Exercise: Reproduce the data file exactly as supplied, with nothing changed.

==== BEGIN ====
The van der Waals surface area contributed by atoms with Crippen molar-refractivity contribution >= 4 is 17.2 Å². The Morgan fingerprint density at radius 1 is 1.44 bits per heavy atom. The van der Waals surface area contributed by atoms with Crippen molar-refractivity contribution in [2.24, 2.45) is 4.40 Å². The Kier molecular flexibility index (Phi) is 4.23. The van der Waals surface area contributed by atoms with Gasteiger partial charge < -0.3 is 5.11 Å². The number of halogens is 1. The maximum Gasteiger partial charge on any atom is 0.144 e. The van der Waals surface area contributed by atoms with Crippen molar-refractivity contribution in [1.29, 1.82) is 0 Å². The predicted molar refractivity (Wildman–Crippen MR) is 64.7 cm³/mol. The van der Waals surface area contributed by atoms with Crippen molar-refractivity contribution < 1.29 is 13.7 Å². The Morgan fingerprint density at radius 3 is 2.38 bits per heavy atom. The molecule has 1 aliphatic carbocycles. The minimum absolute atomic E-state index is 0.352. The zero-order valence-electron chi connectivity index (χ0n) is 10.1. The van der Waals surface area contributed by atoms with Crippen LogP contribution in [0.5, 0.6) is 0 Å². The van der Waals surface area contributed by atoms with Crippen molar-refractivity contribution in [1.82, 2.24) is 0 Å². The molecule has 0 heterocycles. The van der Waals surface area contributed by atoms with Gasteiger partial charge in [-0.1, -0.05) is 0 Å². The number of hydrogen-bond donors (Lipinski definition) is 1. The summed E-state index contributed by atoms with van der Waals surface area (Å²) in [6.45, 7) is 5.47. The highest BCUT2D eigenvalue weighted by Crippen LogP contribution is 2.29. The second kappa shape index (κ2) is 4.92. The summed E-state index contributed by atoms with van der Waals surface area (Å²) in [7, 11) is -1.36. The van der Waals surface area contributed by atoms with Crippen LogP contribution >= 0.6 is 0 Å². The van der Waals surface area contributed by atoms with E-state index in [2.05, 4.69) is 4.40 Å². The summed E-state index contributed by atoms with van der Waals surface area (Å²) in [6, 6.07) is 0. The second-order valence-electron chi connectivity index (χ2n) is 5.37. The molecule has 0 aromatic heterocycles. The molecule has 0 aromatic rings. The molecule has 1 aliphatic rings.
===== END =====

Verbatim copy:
The van der Waals surface area contributed by atoms with Crippen molar-refractivity contribution >= 4 is 17.2 Å². The Morgan fingerprint density at radius 1 is 1.44 bits per heavy atom. The van der Waals surface area contributed by atoms with Crippen molar-refractivity contribution in [2.24, 2.45) is 4.40 Å². The Kier molecular flexibility index (Phi) is 4.23. The van der Waals surface area contributed by atoms with Gasteiger partial charge < -0.3 is 5.11 Å². The number of halogens is 1. The maximum Gasteiger partial charge on any atom is 0.144 e. The van der Waals surface area contributed by atoms with Crippen molar-refractivity contribution in [1.29, 1.82) is 0 Å². The predicted molar refractivity (Wildman–Crippen MR) is 64.7 cm³/mol. The van der Waals surface area contributed by atoms with Crippen molar-refractivity contribution < 1.29 is 13.7 Å². The Morgan fingerprint density at radius 3 is 2.38 bits per heavy atom. The molecule has 1 aliphatic carbocycles. The minimum absolute atomic E-state index is 0.352. The zero-order valence-electron chi connectivity index (χ0n) is 10.1. The van der Waals surface area contributed by atoms with Crippen LogP contribution in [0.5, 0.6) is 0 Å². The van der Waals surface area contributed by atoms with Crippen molar-refractivity contribution in [1.82, 2.24) is 0 Å². The molecule has 0 heterocycles. The van der Waals surface area contributed by atoms with Gasteiger partial charge in [-0.1, -0.05) is 0 Å². The number of hydrogen-bond donors (Lipinski definition) is 1. The summed E-state index contributed by atoms with van der Waals surface area (Å²) in [6.45, 7) is 5.47. The highest BCUT2D eigenvalue weighted by Crippen LogP contribution is 2.29. The second kappa shape index (κ2) is 4.92. The summed E-state index contributed by atoms with van der Waals surface area (Å²) in [7, 11) is -1.36. The van der Waals surface area contributed by atoms with Crippen LogP contribution >= 0.6 is 0 Å². The van der Waals surface area contributed by atoms with E-state index in [2.05, 4.69) is 4.40 Å². The summed E-state index contributed by atoms with van der Waals surface area (Å²) in [6, 6.07) is 0. The second-order valence-electron chi connectivity index (χ2n) is 5.37. The molecule has 0 aromatic heterocycles. The molecule has 0 aromatic rings. The molecule has 1 aliphatic rings.